Less than half apply for water grant as deadline nears

Helpline to operate extended hours ahead of Thursday’s cut-off for conservation grant

Lead piping excavated from a driveway in Sandymount, Dublin last August after it ruptured causing a leak. Photograph: Frank Miller.

Lead piping excavated from a driveway in Sandymount, Dublin last August after it ruptured causing a leak. Photograph: Frank Miller.

 

Less than half of those eligible for the water conservation grant which has been linked to controversial water charges have applied, despite a fast-approaching deadline.

The Department of Social Protection is processing the €100 grant, and its latest figures show just under 600,000 households have applied for the grant. The deadline for applications is this Thursday.

Starting in August, the department issued more than 1.3 million letters inviting people to apply for the grant but more than 700,000 households have yet to do so and unless they act quickly they will miss out.

Online applications can be made at watergrant.ie, and the site will remain live until midnight on October 8th.

A Government spokeswoman said a special helpline would operate extended opening hours up to and including the closing date. She said there had been “a steady volume of inquiries” last week .

Meanwhile, the volume of calls being made directly to Irish Water has increased by 200 per cent over the past week as the deadline for applying for the grant nears.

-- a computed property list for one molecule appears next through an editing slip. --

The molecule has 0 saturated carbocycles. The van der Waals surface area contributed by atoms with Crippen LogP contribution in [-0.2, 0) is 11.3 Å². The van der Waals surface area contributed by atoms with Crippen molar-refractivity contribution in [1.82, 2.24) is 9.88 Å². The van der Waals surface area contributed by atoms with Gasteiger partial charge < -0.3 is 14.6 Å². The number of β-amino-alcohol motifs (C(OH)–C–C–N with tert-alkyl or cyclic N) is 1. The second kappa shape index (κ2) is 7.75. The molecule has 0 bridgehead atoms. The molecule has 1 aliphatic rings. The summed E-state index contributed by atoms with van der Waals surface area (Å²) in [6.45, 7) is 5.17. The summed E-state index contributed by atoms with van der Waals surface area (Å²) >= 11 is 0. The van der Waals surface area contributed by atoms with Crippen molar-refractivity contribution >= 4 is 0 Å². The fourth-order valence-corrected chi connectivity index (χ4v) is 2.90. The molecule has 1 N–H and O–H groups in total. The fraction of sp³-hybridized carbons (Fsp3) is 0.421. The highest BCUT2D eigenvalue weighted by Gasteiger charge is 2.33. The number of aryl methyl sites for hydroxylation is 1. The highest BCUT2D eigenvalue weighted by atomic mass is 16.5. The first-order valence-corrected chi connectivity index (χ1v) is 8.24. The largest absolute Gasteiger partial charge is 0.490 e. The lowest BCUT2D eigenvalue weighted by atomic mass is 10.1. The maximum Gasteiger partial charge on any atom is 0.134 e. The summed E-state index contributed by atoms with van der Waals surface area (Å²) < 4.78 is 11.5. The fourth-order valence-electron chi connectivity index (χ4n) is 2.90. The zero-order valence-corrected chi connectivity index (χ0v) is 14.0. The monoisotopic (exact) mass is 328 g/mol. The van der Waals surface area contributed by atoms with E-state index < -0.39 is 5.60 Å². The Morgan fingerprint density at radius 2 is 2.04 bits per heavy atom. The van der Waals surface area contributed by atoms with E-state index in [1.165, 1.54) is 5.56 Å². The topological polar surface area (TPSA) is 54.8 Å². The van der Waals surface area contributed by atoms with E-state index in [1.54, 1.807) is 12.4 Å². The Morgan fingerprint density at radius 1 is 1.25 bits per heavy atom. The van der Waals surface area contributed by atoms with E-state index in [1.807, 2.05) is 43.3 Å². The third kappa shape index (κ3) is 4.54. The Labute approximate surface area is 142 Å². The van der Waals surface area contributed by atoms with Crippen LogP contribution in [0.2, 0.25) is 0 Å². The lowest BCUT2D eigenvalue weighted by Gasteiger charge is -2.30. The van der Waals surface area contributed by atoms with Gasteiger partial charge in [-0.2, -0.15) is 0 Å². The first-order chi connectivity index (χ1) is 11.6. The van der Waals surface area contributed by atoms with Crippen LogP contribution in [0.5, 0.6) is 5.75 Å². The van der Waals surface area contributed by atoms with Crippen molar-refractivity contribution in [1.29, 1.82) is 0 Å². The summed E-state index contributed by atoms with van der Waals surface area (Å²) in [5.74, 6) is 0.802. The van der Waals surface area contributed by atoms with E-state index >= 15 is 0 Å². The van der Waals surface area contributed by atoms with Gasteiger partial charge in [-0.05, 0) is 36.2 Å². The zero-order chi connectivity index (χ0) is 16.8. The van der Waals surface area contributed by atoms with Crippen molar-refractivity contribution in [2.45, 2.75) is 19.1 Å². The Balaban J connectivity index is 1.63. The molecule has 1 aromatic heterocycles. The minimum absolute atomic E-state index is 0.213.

While the grant is processed by the Department of Social Protection, almost half the calls to Irish Water last week were from anxious users trying to find details of their account numbers without which they cannot make the application.

Account numbers

She said that in order to deal with a greater than normal volume of calls, it had added a further 30 staff to its call centre.

The company also reported that a leak detection scheme, which has been operating since March has revealed the porous state of the infrastructure. It said leaks causing an estimated 18 million litres of purified water to drain out of the system every day had been detected.

By the end of August, Irish Water’s meters had identified 50,000 leaks on customer properties throughout the State.

It has written to more than 35,000 of those customers alerting them to a potential leak on their property. They have to bear the burden of repairs themselves.